Reid Camp Explains Why ‘None Of The Above’ Option Will Help At Polls

Ron Sachs - Pool via CNP/Newscom
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The re-election campaign of Sen. Harry Reid (D-NV) this week pushed back against a Las Vegas Review-Journal poll which showed him lagging behind potential Republican challengers. The campaign argued that the poll is misleading because it doesn’t have all nine options voters will see on the ballot, including third-party candidates and a “none of the above” option.

Reid’s people further explained their argument against the poll, which showed Reid trailing one potential Republican challenger by eight points, to TPMDC today.

The campaign is expecting a lot of anti-incumbent votes this year, but they don’t expect those votes to necessarily go the Republican challenger. Instead, because the polling numbers are bad for the Republicans as well, the Reid campaign expects more voters to check off the “none of the above” box.

And because those voters wouldn’t have gone for Reid to begin with, that means fewer votes for the Republican candidate and, ultimately, a win for Reid.“In the past, if you were to cast an anti-incumbent vote, you would cast that vote for the Republican,” said Reid communications director Kelly Steele. “To a certain extent that seems less likely this time because both parties’ numbers are upside down.”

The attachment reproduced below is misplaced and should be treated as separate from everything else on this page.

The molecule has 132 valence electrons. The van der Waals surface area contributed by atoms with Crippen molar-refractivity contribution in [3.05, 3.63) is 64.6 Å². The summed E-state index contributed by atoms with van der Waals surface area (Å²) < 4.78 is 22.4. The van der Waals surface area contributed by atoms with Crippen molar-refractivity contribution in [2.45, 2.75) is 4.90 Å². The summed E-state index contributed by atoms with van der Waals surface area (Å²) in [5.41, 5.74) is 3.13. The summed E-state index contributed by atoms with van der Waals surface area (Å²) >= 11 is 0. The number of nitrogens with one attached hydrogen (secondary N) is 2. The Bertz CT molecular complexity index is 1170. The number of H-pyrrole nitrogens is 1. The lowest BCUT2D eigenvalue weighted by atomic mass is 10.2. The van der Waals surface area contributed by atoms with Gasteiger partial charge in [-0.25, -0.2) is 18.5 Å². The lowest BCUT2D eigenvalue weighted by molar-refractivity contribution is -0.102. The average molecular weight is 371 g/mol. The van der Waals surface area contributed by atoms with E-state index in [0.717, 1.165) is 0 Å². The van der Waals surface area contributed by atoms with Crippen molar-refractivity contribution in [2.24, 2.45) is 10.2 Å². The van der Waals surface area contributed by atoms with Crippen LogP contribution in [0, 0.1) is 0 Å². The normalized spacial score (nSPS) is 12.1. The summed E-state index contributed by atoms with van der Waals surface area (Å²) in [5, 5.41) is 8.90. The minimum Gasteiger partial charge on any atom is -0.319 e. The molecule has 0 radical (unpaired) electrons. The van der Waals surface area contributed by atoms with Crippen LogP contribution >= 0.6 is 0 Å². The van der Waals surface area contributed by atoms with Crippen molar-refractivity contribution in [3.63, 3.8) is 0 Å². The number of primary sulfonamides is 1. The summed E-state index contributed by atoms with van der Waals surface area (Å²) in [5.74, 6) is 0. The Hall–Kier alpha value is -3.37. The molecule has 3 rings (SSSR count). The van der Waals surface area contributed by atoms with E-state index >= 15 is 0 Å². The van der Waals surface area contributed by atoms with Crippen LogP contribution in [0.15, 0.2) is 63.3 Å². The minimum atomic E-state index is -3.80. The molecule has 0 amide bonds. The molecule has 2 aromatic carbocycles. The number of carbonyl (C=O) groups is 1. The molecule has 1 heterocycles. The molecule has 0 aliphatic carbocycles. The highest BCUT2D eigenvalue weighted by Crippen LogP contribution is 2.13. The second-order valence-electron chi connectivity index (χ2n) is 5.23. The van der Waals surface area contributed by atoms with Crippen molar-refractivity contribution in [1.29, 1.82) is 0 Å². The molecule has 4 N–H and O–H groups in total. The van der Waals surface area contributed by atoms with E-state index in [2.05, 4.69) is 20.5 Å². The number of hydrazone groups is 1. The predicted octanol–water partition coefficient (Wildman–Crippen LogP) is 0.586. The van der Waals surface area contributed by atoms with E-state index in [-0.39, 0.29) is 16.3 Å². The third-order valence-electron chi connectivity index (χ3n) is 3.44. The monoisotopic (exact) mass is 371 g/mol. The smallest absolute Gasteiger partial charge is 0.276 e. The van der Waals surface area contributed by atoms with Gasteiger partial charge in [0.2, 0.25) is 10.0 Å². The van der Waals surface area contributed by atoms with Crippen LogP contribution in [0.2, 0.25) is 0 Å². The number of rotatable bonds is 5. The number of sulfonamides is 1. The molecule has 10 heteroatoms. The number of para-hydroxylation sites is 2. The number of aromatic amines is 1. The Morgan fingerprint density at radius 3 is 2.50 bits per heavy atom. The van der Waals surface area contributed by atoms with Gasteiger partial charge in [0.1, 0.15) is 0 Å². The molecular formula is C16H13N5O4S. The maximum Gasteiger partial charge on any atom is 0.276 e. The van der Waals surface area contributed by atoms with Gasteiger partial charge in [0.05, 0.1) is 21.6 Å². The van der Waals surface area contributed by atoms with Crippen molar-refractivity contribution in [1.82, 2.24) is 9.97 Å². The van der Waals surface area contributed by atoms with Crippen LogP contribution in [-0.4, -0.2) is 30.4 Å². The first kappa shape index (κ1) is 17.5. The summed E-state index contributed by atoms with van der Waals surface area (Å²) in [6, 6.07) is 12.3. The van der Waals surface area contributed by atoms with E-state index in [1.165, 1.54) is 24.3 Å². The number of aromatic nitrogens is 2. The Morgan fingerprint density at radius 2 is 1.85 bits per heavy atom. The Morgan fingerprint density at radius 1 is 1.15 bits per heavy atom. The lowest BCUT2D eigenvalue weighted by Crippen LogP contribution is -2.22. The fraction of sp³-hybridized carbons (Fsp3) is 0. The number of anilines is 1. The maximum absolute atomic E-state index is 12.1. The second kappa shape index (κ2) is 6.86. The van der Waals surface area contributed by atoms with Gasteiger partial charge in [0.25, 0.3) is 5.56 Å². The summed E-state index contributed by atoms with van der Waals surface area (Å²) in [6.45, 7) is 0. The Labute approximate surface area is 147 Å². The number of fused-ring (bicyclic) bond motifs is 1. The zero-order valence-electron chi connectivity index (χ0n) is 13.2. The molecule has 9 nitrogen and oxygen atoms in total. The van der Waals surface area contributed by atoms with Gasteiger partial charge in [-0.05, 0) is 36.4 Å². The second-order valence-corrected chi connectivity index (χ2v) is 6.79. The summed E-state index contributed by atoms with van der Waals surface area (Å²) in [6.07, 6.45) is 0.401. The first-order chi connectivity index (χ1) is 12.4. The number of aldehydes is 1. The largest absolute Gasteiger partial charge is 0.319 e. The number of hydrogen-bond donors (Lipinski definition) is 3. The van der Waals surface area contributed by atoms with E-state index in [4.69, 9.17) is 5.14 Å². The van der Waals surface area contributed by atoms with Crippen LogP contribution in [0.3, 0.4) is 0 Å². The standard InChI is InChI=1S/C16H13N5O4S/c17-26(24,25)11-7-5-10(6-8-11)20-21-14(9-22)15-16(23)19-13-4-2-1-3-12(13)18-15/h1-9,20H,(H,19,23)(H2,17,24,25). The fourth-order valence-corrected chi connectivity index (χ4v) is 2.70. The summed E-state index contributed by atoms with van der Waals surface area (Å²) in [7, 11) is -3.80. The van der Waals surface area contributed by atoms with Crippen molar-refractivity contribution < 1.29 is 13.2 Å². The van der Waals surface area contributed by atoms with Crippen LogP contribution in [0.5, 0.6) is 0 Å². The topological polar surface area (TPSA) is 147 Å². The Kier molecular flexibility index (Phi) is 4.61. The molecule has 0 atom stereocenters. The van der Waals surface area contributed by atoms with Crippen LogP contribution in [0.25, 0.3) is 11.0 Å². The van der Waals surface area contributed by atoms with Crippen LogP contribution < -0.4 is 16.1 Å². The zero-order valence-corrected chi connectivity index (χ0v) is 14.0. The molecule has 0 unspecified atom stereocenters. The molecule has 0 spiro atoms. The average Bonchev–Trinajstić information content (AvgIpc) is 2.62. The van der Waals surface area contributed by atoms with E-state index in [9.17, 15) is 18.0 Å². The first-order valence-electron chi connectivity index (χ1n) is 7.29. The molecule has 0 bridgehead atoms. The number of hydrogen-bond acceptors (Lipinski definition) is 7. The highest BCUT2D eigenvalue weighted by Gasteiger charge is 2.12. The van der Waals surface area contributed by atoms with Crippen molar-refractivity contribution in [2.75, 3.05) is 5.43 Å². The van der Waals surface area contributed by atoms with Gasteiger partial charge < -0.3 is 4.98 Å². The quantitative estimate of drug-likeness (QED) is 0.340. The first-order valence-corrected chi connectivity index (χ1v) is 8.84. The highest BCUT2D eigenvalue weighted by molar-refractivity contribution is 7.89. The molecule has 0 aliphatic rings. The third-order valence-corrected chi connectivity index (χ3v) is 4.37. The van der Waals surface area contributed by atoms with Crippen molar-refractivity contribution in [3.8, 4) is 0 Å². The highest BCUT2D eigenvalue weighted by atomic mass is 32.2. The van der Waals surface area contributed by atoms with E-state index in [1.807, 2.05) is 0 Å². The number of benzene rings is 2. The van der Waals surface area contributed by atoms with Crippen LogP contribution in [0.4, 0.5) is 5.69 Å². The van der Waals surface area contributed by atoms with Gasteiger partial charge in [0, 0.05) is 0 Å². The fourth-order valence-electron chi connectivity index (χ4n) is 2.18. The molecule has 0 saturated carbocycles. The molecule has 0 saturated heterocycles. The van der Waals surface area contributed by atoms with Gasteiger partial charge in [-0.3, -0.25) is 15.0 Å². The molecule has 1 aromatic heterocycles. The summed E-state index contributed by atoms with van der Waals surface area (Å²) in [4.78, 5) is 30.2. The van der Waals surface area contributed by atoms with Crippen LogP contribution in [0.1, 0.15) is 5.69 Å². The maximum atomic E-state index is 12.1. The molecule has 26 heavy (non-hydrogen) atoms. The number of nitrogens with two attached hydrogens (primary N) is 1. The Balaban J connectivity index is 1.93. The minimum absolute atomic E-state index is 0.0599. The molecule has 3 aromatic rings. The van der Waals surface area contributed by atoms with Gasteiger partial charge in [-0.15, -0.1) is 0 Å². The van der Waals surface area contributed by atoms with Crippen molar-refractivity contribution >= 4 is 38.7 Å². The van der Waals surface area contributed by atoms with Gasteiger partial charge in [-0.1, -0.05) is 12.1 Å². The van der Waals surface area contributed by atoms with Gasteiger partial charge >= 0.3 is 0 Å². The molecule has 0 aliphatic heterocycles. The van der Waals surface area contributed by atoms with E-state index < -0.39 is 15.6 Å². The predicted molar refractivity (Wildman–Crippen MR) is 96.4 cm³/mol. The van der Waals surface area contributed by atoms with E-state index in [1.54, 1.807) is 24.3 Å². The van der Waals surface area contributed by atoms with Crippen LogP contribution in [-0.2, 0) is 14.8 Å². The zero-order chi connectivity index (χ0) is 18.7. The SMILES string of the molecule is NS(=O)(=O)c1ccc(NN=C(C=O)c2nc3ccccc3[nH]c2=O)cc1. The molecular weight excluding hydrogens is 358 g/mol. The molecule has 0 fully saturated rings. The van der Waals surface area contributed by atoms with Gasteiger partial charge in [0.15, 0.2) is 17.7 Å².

The anti-incumbent vote, Steele said, is more likely to go to an independent, like the Tea Party candidate, or to “none of these candidates.”

Every cycle, “none of these candidates” appears as an option on the Nevada ballot. In 2004, for example, that option got nearly 13,000 votes, according to the secretary of state. In 1998, the option received more than 8,000 votes — more than the difference between Reid and then-congressman John Ensign.

Steele also said the Libertarian Party is urging people to vote “none of the above.” But the state chair of the party, Joe Silvestri, tells TPMDC that’s not true. According to Silvestri, the party voted in February not to put up a candidate for the Senate race, but is not pushing people to vote the “none” option.

Reid’s campaign also claims the poll was biased to begin with, as the Review-Journal‘s editorial page is consistently critical of Reid.

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